Posts Tagged ‘The Spirit of Nature Oracle’

OK, so I find it interesting that the three cards I picked today are (and in this order): Oak, Ash and (Haw)Thorn. Ummm, I know the trio of trees having significance might be a modern Pagan concept, with the exception of finding these trees at holy wells, but they still have seeped into the modern Pagan themes. So getting all three was intriguing to me.

Oak, Ash, and Thorn present themselves together today.

Oak, however, was definitely the leader of the pack today. The lore about the Oak tree is vast, and there are many oaks around the world that are revered. What’s your favorite Oak tree or Oak folkore?

Oak – No One Knows Their Fate

Meaning: Fate is a a door that can swing in both directions. We may endeavor to know what our own personal fate is going to be, but to do this can be a double-edged sword. Who has not wondered what the future holds in store, only to be brought up short with the thought that to know such things changes everything, effectively taking away our freedom of choice? True fate comes from recognizing each moment for what it contains, and acknowledging a fated or fateful chance that brings us closer to the path we are meant to be walking. fate is not written in stone, however, for we have choices that open up before us every day.

Neither does fate control which of the paths we take, for it merely guides us toward the realization of our potential. to understand this brings strength and an age-old wisdom that teach us how to live in harmony with the circumstances that fate may have put in front of us. If you draw this card, think what it is that is truly motivating you.

Oak Lore: The oak has been called the first among trees – not surprisingly, since it is often the tallest and most imposing in any grove. In Britain it is frequently called the royal oak, while to the Druids (whose name means “oak wisdom”) it was the central tree of their mystery, acknowledged in Ireland as the tree sacred to the Dagda, father god of Celtic tradition who, like the oak itself, never failed to give hospitality to all who asked for it. Appearances of the oak in myth and folklore are so numerous that it was clearly recognized a sacred tree from the earliest times; indeed, it was held in the highest honor by the Norse people and the Greeks, for whom the oak represented Thor and Zeus, respectively. The use of oak wood in shipbuilding – from Jason’s great ship Argo, which had a branch from the sacred oak of Dodona in its hull, to the floating castles build to defend Britain from the French armada – has added to its reputation for strength and endurance. “Hearts of oak are our ships, hearts of oak are our men,” runs the old song.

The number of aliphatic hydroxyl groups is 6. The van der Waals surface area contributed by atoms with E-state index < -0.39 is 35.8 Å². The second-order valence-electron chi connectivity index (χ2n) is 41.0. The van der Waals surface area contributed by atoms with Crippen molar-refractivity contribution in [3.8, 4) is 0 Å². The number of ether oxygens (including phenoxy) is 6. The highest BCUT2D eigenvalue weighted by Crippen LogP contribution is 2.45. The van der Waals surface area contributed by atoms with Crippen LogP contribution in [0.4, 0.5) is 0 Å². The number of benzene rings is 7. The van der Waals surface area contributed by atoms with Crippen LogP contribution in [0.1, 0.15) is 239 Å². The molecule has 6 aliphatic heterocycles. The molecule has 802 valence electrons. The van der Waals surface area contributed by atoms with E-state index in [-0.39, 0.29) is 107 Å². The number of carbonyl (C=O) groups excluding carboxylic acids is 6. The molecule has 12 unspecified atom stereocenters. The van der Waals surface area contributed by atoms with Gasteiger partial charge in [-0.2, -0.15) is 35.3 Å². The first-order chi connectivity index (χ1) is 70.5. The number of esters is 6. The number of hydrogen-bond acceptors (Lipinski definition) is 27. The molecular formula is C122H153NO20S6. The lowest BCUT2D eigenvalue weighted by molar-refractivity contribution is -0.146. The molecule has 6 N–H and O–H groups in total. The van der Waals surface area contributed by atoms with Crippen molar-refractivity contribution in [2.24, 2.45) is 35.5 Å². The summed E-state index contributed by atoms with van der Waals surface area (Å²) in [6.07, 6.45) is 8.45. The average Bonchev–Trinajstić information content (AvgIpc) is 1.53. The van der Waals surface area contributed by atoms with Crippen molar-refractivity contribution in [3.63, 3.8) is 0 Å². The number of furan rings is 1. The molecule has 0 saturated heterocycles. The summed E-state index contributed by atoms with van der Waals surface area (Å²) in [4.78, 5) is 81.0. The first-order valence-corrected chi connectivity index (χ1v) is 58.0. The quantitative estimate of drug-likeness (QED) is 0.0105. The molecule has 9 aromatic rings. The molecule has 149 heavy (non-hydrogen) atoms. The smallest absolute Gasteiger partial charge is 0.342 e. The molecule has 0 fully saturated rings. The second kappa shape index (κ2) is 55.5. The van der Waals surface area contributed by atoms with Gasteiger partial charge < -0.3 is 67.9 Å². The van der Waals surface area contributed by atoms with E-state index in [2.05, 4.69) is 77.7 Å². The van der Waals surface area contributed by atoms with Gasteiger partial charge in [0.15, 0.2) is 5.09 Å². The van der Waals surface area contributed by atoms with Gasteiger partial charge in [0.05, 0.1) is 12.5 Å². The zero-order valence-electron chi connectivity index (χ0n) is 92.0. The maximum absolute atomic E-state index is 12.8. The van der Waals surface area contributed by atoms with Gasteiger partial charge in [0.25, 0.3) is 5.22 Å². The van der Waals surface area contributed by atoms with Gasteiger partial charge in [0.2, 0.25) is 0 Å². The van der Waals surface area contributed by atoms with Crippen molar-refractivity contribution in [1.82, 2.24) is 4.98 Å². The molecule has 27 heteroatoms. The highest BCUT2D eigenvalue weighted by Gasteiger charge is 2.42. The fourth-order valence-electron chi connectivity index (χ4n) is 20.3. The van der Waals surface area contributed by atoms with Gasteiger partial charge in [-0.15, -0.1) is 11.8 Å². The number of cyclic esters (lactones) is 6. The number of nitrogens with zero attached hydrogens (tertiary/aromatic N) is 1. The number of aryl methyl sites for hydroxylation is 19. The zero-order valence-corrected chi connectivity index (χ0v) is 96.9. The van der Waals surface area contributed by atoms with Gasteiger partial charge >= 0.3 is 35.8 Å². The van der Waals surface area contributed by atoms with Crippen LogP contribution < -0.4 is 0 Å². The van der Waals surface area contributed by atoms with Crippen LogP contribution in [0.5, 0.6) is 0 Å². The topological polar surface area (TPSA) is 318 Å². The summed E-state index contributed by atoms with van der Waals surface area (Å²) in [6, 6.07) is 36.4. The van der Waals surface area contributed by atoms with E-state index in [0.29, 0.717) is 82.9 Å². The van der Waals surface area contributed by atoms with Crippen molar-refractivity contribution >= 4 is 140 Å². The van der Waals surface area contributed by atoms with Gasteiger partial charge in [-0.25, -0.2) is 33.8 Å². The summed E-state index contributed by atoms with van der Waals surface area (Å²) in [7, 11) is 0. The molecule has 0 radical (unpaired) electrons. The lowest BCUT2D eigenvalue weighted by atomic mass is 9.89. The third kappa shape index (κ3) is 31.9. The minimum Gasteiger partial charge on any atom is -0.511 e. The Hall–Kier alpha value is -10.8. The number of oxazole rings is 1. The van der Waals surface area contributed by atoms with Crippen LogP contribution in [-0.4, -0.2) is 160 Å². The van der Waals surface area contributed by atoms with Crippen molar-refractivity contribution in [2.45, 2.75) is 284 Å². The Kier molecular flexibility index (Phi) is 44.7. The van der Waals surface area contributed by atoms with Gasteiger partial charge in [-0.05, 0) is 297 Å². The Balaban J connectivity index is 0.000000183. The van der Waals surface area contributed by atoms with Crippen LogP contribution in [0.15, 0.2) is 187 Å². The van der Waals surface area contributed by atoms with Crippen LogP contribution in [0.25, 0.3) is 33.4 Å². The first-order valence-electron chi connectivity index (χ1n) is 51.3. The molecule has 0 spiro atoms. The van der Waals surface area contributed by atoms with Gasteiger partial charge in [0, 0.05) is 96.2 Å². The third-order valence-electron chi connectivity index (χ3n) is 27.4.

Oracles & Predictions: The oak’s association with prediction seems t be common to most cultures. For the ancient Greeks, to consume acorns was to imbibe wisdom, while the oak shrine at Dodona was guarded by priestesses who interpreted the future from the rustling of leaves on the great tree. the voice of the sacred spring that rose at its root and the behavior of birds in its branches. All of these ideas are echoed in Celtic tradition, which describes a number of sacred oak trees, which were often roosting places for oracular birds. the oak was also sacred to Taranis, Celtic god of lightning and storms, and to this day the tree’s trunk is especially revered if it is struck by lightning.

Heroes of the Oak: Robin Hood, the semi-divine hero of the greenwood, used to meet with his outlaw band under the Major Oak in Sherwood Forest. This tree is still standing, although now propped up with wooden struts, and with a 20-meter (65-foot) diameter it can house unto 34 children in its hollow trunk. The area around Herne’s Oak in Windsor Great Park is still said to echo with the call of the god’s hunter horn (Herne is a spirit of the trees, and is almost as old as the Green Man himself). Another famous oak, at Boscobel in Shropshire, is widely believed to have sheltered the fugitive King Chalres II from Oliver Cromwell’s soldiers. Each year, Oak Apple Dayis still celebrated in parts of Britain on May 29, when people wear sprigs of oak leaves in memory of this event.

The Spirit of Nature Oracle by author John Matthews and artist Will Worthington

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